I found myself smiling. “No wonder we got along so well!” I thought.

Something that really stood out for me, listening to Prenda’s lectures, was the fact that all shamans in this tribe stand between two worlds. They are the mystic healers for their people but they also have a trade. For example, his wife, Silve, and all the members of her family are shamans, but they are also artists. They sell their art-work to help support the tribe.


Because my mind spins lots of plates at once, I stopped the tapes to add more things to my list of what to bring next time: lightweight leather garden gloves (protection against the cactus thorns), a double-edged knife (think Davy Crockett), Birkenstocks (slip-on shoes with good soles and no backs), sweats (thick ones, bottoms only), safari-style pants with pockets for money, passport, etc. and a lightweight fishing/hunting style vest with pockets. I also listed an inflatable sleeping pad (boy howdy, unless you’re in the cornfield, that ground is hard!). And gum – lots and lots of gum. When you can’t brush your teeth because there’s no water, gum can be really nice, not only for yourself but anyone nearby! I wanted a long-sleeve shirt to protect me from the sun, shorts, a fanny pack for glasses, and lip gloss. And, flashlight and toilet paper, a duffel bag for my tent, ground cover, mattress, sleeping bag, straw hat, and a manicure clipper and emery board.

Boy, did my finger nails grow! Never in my life had I had such nails! Liquid biodegradable soap would have been nice for those rare occasions when we did have a little water, since it uses less to rinse. Or, hey, maybe someone has invented waterless soap by now!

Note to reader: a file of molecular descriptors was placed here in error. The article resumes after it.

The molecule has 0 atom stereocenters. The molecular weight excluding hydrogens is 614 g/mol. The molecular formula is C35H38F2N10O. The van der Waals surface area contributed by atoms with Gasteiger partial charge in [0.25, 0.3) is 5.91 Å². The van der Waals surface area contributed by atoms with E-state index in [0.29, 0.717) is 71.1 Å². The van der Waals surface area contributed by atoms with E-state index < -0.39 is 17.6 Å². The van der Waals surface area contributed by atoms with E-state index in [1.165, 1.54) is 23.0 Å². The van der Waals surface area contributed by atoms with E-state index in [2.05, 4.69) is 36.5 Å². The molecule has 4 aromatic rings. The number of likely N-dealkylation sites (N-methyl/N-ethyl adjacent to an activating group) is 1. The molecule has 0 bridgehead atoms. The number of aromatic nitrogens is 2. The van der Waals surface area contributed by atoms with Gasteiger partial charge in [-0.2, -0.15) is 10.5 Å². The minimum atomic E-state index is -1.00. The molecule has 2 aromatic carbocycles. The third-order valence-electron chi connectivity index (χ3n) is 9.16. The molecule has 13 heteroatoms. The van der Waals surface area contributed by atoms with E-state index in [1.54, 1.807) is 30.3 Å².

Having satisfied that part of me that likes to be prepared, at least by planning on paper, I returned to the taped lectures and listened to something about healing.


The first thing I heard was, “IF healing is in order … but maybe the illness needs to be experienced for a while.”

Wow! So they knew that healing was not always in order, not always the best choice by the healer.

I liked that idea because it left healing where it belonged, in the lap of the one who has it, the one who wants to heal it.

Didn’t Jesus say in the Bible, “Physician, heal thyself?” and, “By your faith you are healed?” Isn’t that related? And, that perspective is also in line with the position of many alternative therapies and metaphysical writings about healing, like Louise Hay’s book, You Can Heal Yourself, which posits that habitual thought patterns create our physical conditions. She also gives counter thoughts, affirmations, to change that programming.

The tape went on to describe the shaman path. Potential shamans are tested for sincerity and desire – are these strong enough to guide one on the spiritual path? Then he hit a nerve when he said, “What you see [around you] is what your original desire was, now manifested and part of your life.”

From this I inferred that at one time I had wanted to be a teacher. I manifested it. That’s my life now. I thought about my desire to write and how that passion obviously wasn’t strong enough to carry me the distance, since I bailed out after only 10 pounds of rejection slips! Only 10 pounds! Wimp!